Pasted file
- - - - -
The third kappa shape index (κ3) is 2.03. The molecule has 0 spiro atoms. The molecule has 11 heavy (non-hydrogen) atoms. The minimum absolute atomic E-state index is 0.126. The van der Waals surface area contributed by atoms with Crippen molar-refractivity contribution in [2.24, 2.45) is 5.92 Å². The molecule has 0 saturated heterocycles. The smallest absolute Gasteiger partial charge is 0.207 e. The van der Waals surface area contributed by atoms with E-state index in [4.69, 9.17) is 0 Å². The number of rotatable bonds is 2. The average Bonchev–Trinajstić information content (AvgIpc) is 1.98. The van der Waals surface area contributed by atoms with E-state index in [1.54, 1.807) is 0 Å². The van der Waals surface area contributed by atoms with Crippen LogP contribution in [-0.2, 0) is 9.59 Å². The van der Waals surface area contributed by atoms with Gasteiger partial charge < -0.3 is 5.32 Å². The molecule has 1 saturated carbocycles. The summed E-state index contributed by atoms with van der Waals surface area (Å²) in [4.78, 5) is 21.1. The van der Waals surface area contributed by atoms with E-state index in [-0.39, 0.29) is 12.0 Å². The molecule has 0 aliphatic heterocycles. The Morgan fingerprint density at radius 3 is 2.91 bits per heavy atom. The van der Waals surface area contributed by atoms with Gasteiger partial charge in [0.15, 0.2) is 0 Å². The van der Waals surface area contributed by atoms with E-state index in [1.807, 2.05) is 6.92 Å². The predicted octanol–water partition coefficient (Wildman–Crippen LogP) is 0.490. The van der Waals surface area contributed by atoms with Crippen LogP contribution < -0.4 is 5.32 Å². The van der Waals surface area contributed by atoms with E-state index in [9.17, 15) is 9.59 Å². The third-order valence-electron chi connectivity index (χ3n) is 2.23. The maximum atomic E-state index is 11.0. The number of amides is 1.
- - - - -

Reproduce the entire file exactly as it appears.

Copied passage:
The third kappa shape index (κ3) is 2.03. The molecule has 0 spiro atoms. The molecule has 11 heavy (non-hydrogen) atoms. The minimum absolute atomic E-state index is 0.126. The van der Waals surface area contributed by atoms with Crippen molar-refractivity contribution in [2.24, 2.45) is 5.92 Å². The molecule has 0 saturated heterocycles. The smallest absolute Gasteiger partial charge is 0.207 e. The van der Waals surface area contributed by atoms with E-state index in [4.69, 9.17) is 0 Å². The number of rotatable bonds is 2. The average Bonchev–Trinajstić information content (AvgIpc) is 1.98. The van der Waals surface area contributed by atoms with E-state index in [1.54, 1.807) is 0 Å². The van der Waals surface area contributed by atoms with Crippen LogP contribution in [-0.2, 0) is 9.59 Å². The van der Waals surface area contributed by atoms with Gasteiger partial charge < -0.3 is 5.32 Å². The molecule has 1 saturated carbocycles. The summed E-state index contributed by atoms with van der Waals surface area (Å²) in [4.78, 5) is 21.1. The van der Waals surface area contributed by atoms with E-state index in [-0.39, 0.29) is 12.0 Å². The molecule has 0 aliphatic heterocycles. The Morgan fingerprint density at radius 3 is 2.91 bits per heavy atom. The van der Waals surface area contributed by atoms with Gasteiger partial charge in [0.15, 0.2) is 0 Å². The van der Waals surface area contributed by atoms with E-state index in [1.807, 2.05) is 6.92 Å². The predicted octanol–water partition coefficient (Wildman–Crippen LogP) is 0.490. The van der Waals surface area contributed by atoms with Crippen LogP contribution < -0.4 is 5.32 Å². The van der Waals surface area contributed by atoms with E-state index in [9.17, 15) is 9.59 Å². The third-order valence-electron chi connectivity index (χ3n) is 2.23. The maximum atomic E-state index is 11.0. The number of amides is 1.